Lieutenant Colonel Justin “Glock” Mock, one of the competition’s commentators, welcomed the use of AI in the military. “We’ve got AI that works,” he said. “When I’m going down in combat, there is no pride anymore, there is no ego. It is about doing what we need to get done and going back home to our families. ®
Dipshit, it’s about never getting up off your couch, and sitting through your tedious family dinner with your bratty kids, and not going anywhere near an airplane again.
Meanwhile, since we’re talking about software, here’s some shocking news: the “rapid development” project that was going to build a whole new logistical system for the F-35, failed. [register] Basically, the sequence of events was:
- F-35 logistics software is developed in parallel with the aircraft
- This turns out to produce software too complicated to code, since it’s aiming at a moving target (what does your parts inventory look like when you don’t know what parts the plane has yet?)
- Someone suggests “my bunch of college buddies do ‘agile software development’ and they can step in and kick this problem’s ass!
- This turns out to produce software too complicated to code, since it’s aiming at a moving target and the development process is now also a moving target
I suppose there was a microscopic probability of the two moving targets converging but, who what? It would have only been brief.
The US Government Accountability Office (GAO) said in its annual report into F-35 design and development that software development practices within the F-35 Joint Project Office (JPO) and jet manufacturer Lockheed Martin were below par – and had hindered the supersonic stealth fighter’s progress.
“The program’s primary reliance on the contractor’s monthly reports, often based on older data, has hindered program officials’ timely decision making,” said the GAO. “The program office has also not set software quality performance targets, inconsistent with another key practice. Without these targets, the program office is less able to assess whether the contractor has met acceptable quality performance levels.”
Shorter GAO: “OMG you took the developers’ time-lines as gospel?”
Lockheed and the JPO adopted an Agile-style methodology that the US military branded C2D2, or Continuous Capability Development and Delivery. This has been less than stellar, though its intent was to allow iterative development of the jet’s capabilities, rather than delivering an all-singing all-dancing aircraft all at once – and taking decades to do so. So far C2D2 has cost $14bn, a portion of which will have been paid by F-35 customers including the UK, which intends buying at least 48 of the jets to fly from its Queen Elizabeth-class aircraft carriers.
The F-35 program has been a failure because of the overly-high attempted parallelism in development. In fact, the parallel design and implementation model that the F-35 program has failed so badly with is the “agile” software development model. It is exactly the same idea: broadly specify components then implement them and we’ll glue them all together at the last minute and it’ll all just work hunky-dory! It’s an idiot who suggests an idiotic solution to an idiotic problem when the axis of idiocy is the very one that is being proposed as the solution.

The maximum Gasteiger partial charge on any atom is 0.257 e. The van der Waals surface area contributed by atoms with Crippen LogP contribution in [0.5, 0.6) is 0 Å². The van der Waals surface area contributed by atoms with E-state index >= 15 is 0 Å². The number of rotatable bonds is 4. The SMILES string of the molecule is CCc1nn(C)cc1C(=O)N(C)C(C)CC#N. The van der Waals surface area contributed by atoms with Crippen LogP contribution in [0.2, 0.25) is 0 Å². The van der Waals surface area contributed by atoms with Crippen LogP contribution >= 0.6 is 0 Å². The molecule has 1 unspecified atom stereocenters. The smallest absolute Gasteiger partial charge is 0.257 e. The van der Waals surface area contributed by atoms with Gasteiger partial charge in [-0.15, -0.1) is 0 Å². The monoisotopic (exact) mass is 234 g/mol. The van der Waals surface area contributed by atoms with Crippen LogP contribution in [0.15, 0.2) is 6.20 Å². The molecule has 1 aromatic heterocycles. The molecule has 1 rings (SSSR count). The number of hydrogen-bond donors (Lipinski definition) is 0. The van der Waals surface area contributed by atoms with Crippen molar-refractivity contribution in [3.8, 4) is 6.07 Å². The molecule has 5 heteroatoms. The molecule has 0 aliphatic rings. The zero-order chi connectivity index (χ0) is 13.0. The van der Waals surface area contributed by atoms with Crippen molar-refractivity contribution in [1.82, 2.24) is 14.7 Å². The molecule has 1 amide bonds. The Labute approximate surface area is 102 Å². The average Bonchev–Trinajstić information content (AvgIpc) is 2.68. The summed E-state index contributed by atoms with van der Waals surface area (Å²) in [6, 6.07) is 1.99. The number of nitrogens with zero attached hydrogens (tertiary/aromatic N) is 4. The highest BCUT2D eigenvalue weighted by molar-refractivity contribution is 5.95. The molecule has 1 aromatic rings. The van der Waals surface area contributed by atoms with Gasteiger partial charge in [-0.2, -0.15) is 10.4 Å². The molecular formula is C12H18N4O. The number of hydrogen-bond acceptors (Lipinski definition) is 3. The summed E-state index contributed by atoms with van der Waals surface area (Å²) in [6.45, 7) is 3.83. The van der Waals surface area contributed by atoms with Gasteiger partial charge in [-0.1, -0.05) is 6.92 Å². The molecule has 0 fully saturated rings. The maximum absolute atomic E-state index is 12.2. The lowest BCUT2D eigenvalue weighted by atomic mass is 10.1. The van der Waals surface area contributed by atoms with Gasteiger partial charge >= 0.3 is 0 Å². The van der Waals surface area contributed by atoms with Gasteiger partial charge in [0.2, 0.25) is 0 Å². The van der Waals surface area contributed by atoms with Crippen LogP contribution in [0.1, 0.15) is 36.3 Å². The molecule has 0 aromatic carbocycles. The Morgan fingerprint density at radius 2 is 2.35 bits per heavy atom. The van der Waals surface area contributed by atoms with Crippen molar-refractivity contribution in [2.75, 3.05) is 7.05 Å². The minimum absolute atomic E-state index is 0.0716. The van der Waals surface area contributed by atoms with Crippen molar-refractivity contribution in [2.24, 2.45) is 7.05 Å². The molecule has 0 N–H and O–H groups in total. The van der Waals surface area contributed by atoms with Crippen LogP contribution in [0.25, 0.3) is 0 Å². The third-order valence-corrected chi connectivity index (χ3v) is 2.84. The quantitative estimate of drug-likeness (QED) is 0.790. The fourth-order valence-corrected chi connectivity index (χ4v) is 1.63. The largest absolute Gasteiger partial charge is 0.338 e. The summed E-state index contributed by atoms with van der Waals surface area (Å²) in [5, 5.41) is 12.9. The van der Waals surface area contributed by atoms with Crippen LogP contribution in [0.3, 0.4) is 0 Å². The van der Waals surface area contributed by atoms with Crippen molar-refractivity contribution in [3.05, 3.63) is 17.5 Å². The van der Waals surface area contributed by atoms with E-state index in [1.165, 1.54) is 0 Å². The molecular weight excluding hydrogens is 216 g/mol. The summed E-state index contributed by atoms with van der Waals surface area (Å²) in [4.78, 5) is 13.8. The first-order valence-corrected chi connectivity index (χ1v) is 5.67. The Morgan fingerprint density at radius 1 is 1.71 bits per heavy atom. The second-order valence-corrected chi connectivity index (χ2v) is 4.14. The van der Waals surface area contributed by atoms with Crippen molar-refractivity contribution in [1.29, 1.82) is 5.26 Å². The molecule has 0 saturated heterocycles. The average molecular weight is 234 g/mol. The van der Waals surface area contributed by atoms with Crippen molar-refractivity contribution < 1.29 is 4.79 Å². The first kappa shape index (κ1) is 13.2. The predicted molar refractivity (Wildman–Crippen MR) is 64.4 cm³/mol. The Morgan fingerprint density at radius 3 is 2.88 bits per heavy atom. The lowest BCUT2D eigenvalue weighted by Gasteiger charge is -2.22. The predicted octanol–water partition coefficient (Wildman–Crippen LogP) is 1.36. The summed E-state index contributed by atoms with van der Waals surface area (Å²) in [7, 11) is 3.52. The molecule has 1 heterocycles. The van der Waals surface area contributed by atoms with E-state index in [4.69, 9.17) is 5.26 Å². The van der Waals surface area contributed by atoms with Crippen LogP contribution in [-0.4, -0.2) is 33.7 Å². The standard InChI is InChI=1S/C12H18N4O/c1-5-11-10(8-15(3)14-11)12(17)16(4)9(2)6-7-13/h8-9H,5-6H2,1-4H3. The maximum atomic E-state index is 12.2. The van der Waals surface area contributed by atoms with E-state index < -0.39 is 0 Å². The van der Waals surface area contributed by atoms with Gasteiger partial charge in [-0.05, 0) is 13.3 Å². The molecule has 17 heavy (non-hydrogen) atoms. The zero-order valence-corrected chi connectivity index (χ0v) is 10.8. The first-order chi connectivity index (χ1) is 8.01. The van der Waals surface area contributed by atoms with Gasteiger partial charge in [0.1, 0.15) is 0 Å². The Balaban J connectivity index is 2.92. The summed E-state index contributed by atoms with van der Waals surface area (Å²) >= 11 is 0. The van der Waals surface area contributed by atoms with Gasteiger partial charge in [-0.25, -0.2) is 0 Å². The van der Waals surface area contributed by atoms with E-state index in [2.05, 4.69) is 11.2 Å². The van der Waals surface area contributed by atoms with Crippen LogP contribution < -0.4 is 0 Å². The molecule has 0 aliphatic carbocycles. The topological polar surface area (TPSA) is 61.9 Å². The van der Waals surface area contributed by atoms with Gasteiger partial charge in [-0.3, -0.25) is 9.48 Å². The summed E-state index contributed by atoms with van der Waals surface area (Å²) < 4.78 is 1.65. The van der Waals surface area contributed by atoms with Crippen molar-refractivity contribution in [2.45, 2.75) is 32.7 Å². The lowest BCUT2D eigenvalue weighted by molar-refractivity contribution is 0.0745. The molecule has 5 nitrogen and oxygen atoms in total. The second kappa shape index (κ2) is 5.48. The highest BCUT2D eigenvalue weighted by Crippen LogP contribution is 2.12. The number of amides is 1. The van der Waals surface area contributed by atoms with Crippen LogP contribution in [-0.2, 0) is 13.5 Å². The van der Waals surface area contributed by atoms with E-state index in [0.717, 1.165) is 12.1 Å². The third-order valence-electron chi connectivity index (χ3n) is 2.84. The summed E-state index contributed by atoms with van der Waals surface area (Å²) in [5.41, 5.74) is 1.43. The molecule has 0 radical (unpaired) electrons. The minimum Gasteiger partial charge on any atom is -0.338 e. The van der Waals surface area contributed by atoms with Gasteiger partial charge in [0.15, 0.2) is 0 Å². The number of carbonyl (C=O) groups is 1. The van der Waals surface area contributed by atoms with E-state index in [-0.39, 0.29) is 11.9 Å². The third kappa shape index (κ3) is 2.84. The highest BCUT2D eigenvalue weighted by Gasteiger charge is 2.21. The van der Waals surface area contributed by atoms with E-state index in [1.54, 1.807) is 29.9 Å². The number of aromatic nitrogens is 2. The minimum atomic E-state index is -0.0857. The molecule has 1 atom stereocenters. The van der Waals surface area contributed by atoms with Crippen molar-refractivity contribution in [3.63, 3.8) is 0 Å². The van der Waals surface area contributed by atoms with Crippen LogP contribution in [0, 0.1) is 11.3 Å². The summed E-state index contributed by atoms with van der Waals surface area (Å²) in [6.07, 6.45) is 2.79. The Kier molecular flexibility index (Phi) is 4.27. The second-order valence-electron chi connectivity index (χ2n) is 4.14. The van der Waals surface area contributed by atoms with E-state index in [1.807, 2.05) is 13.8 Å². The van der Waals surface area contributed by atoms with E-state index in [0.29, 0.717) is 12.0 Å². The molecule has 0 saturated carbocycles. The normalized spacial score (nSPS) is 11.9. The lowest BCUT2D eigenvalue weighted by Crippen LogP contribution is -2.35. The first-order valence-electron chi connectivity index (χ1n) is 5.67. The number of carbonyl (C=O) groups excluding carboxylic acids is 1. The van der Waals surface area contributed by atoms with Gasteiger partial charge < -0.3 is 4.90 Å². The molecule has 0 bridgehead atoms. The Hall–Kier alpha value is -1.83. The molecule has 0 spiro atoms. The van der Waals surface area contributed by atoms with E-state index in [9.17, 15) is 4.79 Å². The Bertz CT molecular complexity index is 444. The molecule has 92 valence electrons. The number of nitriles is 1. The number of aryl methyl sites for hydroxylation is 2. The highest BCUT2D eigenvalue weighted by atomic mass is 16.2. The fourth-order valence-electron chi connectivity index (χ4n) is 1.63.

Elite: Dangerous had an interesting AI problem, in which the AI was given control over crafting and engineering weapons and some of the AIs created weapons powerful enough that they began targeting and stalking players. [kotaku] You can imagine the hilarity. The AI in Elite had already allegedly been dialed back several times because “nobody could beat it.” Each time a new option-node was added to the state machine, the AI became much harder to predict.
For complex developments like an advanced fighter jet, it is not possible to build the components serially. There are too many components, they are too complicated, and this it is necessary to do parallelism wherever possible. In development terms, an advanced fighter jet may be an inherently impossible project. Especially if the deliverables keep changing, as they appear to be doing with the F-35. There are ways to deal with high parallelism and that is: object reuse. In code terms, you’d build your F-35 around the established and functional engine that goes in an F-15. That takes a gigantic number of unknowns off the table, and you’ve had the benefit of 30 years to thrash out that engine design. Then, maybe you look at the paint used on the F-22, and go “ugh” and conclude that there isn’t enough time to develop a stealth coating, so you declare full stop: this is either not going to happen at all, or it will not be a stealth aircraft. Those sorts of discussions have to happen early in the design cycle, when you make your choice between build, bypass, or buy (if you’re developing a software system). Basically, what the F-35 program does is: “We’re gonna need a database, so you guys get busy coding our own version of ORACLE. And we’re going to need machine screws for titanium, so you guys go figure out how to 3D print them from scratch. Hey Fred you said you wrote a compiler once? Lets use our own programming language!” Use as many risky technologies as possible, bite off much more than you can chew, and plan on converging on a working target “some day.” The component that fails to materialize on time and in spec becomes the new “long pole in the tent” and everything serializes. Boom.